Political Ads Are Everywhere

The November 8th general election is fast approaching, and you can’t turn on the TV without seeing a political ad or multiple political ads. The political advertising window opened on September 10th and will continue to flood the airways until election day on November 8th. Our country is divided; thus, the dollars are flowing in from all political sides trying to influence the country. According to AdImpact, the 2022 political cycle is trending to hit $9.7 billion in campaign spending, which is outpacing the record-breaking spend of 2020, when we were electing a president.

Almost $10 billion translates to A LOT OF COMMERCIALS, which presents a challenge for other, non-political television advertisers. Broadcast and cable TV still attract two-thirds of spending, and connected TV is claiming a piece of that pie as a new channel this year.

Let’s look at where all the spend is coming from and what you can do as an advertiser to protect your schedules and maintain your goals.

How Does It Work?

Political windows are 45 days prior to the primary election and 60 days prior to the general election. During this period, the lowest unit rate charge is in effect for candidates. This means that each candidate is entitled to purchase a broadcast advertising schedule at the lowest unit rate charged to any advertiser on that station during that daypart.

  • If a station lets one candidate buy time, they must let every candidate buy time at the same rate for equal access to inventory.
  • For example, if a candidate wants a commercial on the 5 p.m. news and most non-political advertisers paid $250 for a commercial at that time, but one non-political advertiser paid $125 per commercial, then any candidate purchasing a spot at that time would pay $125 per commercial.
  • The crazy thing is that the non-political advertisers who paid $250 per commercial would be preempted to make room for the political ads, even though they paid more.
  • The implication for non-political advertisers is that these political ads limit available inventory, thus driving up costs and causing lots and lots of preemptions.

Where Does the Money Come from?

Candidate money, known as hard money, is spent by qualified state or federal candidates. Dollars are monitored by the Federal Election Committee (FEC) and are subject to rules and maximums. These investments are eligible for matched federal funds. Candidate money is entitled to receive the lowest unit rate charge benefit. See above for a description.

Political Action Committee (PAC)/issue money (e.g., ActBlue, WinRed, Committee For A Brighter San Francisco Future, etc.), known as soft money, is not always traceable to a specific candidate. These dollars are not subject to the same rules as candidate money since they are tied directly to a specific candidate. These groups have incredible amounts of money and can easily exhaust the available inventory. However, these groups are not eligible to receive the lowest unit rate charge benefit, so are the most lucrative for the stations.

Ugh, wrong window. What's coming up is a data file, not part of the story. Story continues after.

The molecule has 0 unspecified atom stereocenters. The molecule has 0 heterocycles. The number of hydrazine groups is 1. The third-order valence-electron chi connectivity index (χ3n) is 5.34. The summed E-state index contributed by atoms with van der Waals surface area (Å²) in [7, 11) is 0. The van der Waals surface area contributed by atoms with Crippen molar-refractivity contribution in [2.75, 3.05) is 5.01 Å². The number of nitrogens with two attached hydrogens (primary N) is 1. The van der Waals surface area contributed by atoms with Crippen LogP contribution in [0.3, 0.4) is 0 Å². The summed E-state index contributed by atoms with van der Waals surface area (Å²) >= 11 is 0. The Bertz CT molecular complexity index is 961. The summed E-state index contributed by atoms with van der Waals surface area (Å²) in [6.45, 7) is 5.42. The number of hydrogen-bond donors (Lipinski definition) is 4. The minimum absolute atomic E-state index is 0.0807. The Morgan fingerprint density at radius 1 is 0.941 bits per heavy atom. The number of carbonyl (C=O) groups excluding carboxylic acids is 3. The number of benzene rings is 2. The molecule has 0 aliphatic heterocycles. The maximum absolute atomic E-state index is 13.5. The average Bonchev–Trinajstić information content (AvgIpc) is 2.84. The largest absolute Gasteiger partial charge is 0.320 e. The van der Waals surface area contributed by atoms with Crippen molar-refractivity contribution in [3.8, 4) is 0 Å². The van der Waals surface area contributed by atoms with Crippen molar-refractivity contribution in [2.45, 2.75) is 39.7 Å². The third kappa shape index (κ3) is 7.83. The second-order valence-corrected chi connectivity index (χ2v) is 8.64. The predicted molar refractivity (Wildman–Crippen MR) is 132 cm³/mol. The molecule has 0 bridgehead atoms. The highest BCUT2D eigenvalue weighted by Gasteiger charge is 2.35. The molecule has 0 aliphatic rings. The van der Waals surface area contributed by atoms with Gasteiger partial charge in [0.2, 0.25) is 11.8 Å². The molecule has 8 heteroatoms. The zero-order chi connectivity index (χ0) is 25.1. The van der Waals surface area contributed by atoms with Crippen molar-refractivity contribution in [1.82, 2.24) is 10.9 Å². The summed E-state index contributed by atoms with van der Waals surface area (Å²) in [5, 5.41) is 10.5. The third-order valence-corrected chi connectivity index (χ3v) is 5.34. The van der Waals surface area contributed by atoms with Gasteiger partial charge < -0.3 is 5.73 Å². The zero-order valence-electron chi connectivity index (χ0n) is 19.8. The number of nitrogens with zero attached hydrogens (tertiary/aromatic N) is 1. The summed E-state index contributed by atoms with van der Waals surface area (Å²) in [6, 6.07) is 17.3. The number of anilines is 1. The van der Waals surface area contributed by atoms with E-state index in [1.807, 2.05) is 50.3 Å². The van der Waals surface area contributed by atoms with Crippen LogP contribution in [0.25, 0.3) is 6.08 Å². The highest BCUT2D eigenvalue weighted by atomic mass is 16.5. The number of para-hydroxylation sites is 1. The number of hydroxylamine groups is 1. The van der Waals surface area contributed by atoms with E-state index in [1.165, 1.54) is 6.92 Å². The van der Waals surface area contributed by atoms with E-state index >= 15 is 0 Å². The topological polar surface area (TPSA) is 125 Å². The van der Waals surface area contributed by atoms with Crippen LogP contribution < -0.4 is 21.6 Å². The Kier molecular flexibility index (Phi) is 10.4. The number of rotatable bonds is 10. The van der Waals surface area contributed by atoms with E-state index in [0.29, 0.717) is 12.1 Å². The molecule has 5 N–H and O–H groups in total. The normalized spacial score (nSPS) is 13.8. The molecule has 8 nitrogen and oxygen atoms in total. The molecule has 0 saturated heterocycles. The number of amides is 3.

Projected Spend by State
While political activity varies by market, the bigger states typically have more competitive races, thus higher political spend. Five states (Arizona, California, Florida, Georgia and Pennsylvania) will see 1/3 of total political spending.

Projected Political Spend by Geography

Map Graphic
(source: AdImpact)

What Should Advertisers Do?

Advertisers will see more makegoods than usual during political windows, but with careful planning broadcast schedules can remain intact with only minor interruptions. Consider the following to ensure a strong presence during this political season:

  • Purchase inventory early to secure placements and fair rates. Rhycom, for example, will start planning for the 2024 election with our 2023 media plans. Even years will always be tricky with the election cycles and the Olympics.
  • Ensure strong vendor relationships. With good relationships, reps are willing to fight hard to avoid preemptions and protect the integrity of schedules. We love our reps.
  • Monitor buys frequently to manage preemptions. Stewardship of schedules is important during election windows. When spots are preempted, it is important to be aware of them immediately, so they can be rescheduled.
  • Enjoy the odd years. In 2023 rates will be lower, and it will be much easier for schedules to clear.

This almost $10 billion political investment is becoming the new normal making political cycles increasingly arduous to manage, but with a sound strategy, advanced planning and daily management, non-political advertisers can still meet their goals during this madness.

SOURCES — Disney Ad Sales, CBS, WISC, Tegna Station Group, Gray Television-Digital-Mobile, AdImpact 2022 Political Spending Projections Study

Tricia Stephens

October 17, 2022

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